Natural Capitalism

ISBN: 0316353000
ISBN 13: 9780316353007
By: Paul Hawken L. Hunter Lovins Amory B. Lovins

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Business Ecology Economics Environment Green Non Fiction Nonfiction Politics Sustainability To Read

About this book

This groundbreaking book reveals how today's global businesses can be both environmentally responsible and highly profitable.

Reader's Thoughts


I really want to give this book 5 stars because it is incredibly important. The vision it sets forth is revolutionary. I mean that in the personal sense, creating a change in the readers mind which effects their own consciousness as well as that of all. Critically important concept, to value people and the planet's natural resources for what they contribute to the web of life itself rather than just the abstract financial and physical capital they are currently valued as. I gave it four stars because, while it relates some truly amazing cases, at times it is not as concise as I would like. I would love to hear what others think about it too. I was particularly moved by the chapter on the Brazilian city Curitiba, at the very end. Amazing.

Rob Walter

I abandoned this book after a few chapters due to the fact that it didn't make much sense. Initially it promises to describe how, without any effort, the whole economy can - and in fact will - change to become sustainable. In fact, a sustainable economy is actually more efficient and more profitable than the one we have now, it promises.Already there is a significant problem with this promise. If it's more profitable, and we can put our faith in the market, why isn't it already happening? This is especially pertinent given that this book was written over ten years ago and none of the predictions I read have come to pass. The book says that it will explain how the market will provide all of these solutions but the two chapters that follow don't explain it at all. Instead they abandon economics altogether in favour of propagating half-truths about engineering and science that seem to contradict the thesis of the book.At that point I gave up.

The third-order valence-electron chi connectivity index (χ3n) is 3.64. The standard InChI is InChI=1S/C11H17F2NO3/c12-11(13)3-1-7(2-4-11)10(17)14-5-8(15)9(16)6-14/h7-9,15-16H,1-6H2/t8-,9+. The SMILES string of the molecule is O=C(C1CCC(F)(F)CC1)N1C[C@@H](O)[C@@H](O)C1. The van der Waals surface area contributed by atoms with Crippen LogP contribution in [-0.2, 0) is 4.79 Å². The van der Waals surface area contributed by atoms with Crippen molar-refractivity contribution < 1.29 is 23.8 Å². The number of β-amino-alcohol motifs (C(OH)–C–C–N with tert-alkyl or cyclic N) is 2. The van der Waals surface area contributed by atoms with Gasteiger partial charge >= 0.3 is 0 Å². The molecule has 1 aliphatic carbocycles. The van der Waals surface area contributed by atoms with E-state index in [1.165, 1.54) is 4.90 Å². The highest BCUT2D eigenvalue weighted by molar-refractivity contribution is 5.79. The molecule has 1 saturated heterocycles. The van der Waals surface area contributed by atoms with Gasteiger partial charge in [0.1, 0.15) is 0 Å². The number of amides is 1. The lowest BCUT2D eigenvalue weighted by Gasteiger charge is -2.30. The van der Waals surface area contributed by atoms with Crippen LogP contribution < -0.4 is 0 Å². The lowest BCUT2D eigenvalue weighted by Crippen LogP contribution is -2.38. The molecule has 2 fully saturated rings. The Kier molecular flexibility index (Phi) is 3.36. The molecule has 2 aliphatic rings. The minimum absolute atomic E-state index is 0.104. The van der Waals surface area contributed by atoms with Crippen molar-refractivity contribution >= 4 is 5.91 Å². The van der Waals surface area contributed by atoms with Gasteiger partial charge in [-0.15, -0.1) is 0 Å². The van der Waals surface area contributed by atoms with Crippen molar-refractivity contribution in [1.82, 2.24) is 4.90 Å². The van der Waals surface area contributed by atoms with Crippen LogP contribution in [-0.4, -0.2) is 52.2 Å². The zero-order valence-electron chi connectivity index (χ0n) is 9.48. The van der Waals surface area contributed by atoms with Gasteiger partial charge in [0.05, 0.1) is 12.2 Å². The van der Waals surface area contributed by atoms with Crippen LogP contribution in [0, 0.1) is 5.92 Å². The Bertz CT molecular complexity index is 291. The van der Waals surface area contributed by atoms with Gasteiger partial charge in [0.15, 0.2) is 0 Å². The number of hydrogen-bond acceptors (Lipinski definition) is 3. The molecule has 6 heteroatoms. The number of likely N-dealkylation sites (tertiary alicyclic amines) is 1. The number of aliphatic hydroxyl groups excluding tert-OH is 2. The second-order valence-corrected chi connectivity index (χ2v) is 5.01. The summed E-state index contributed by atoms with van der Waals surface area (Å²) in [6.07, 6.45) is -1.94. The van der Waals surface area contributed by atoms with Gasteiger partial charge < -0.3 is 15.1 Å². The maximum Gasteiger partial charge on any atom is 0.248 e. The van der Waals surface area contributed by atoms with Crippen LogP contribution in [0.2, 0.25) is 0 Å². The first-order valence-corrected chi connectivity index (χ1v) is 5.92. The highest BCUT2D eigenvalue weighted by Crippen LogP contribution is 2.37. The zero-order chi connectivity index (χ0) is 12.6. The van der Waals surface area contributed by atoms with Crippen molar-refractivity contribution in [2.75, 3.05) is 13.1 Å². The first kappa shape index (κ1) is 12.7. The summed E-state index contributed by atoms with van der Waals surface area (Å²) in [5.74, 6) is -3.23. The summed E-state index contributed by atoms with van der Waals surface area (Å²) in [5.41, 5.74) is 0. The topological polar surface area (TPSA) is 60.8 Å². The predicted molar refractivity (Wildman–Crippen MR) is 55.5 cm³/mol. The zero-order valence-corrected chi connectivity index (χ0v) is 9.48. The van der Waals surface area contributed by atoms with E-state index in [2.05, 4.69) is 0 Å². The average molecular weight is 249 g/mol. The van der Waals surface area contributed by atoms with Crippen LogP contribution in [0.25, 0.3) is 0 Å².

Paints a pretty compelling picture of a possible future where capitalism and ecological stewardship are not only compatible but function symbiotically - the picture is compelling not just because it's nice to image there being a non-eschatological future, but because they use existing, real-world examples of systems and processes that need only be extended in order for that future to come about.The book is pretty personally important to me, enough that I can imagine bringing at least a part of the vision into reality as something I work at for the rest of my life.


I learned so much from this book that it is impossible to record in one review. To some extent I already knew or knew of many theories and approaches outlined in Natural Capitalism, however, finding it all in one coherent and interesting presentation was refreshing. It has clearly refreshed and renewed my desire to study further system engineering approaches to civic problems. More review details at:


I'm still in the middle of this one and although it's become a little dated (it was written in the mid 1990's), it's still a great way to help readers get the big picture of how capitalism needs to change in order to support sustainability efforts. I am a firm believer in capitalism as a way for us to get out of this mess - innovation and customer demand being two of its strong points. Some think it is too positive - utopian even - but I appreciate the positivity given the increasingly dire nature of the news about the planet's decline these days.


A generally uplifting book giving hope through economic principles in our capitalistic society to our most pressing environmental (climate change, solid waste, toxic waste) and energy (security, reliability, and cost) problems. Helps to break the opinion "barrier" that environmental quality must come at a price to a reduced quality of life and cost to our economy. Instead, the premise of the book offers bridges what is considered high quality environmental care from core ecological principles with the principles of efficiency and profit that keep today's market system humming.Has a slight tendency to be a little too "economic" and loses some relavancy given the political/cultural/social realities that also encompass the systems that drive our positive and negative impacts on our environment.

Amaury Sautour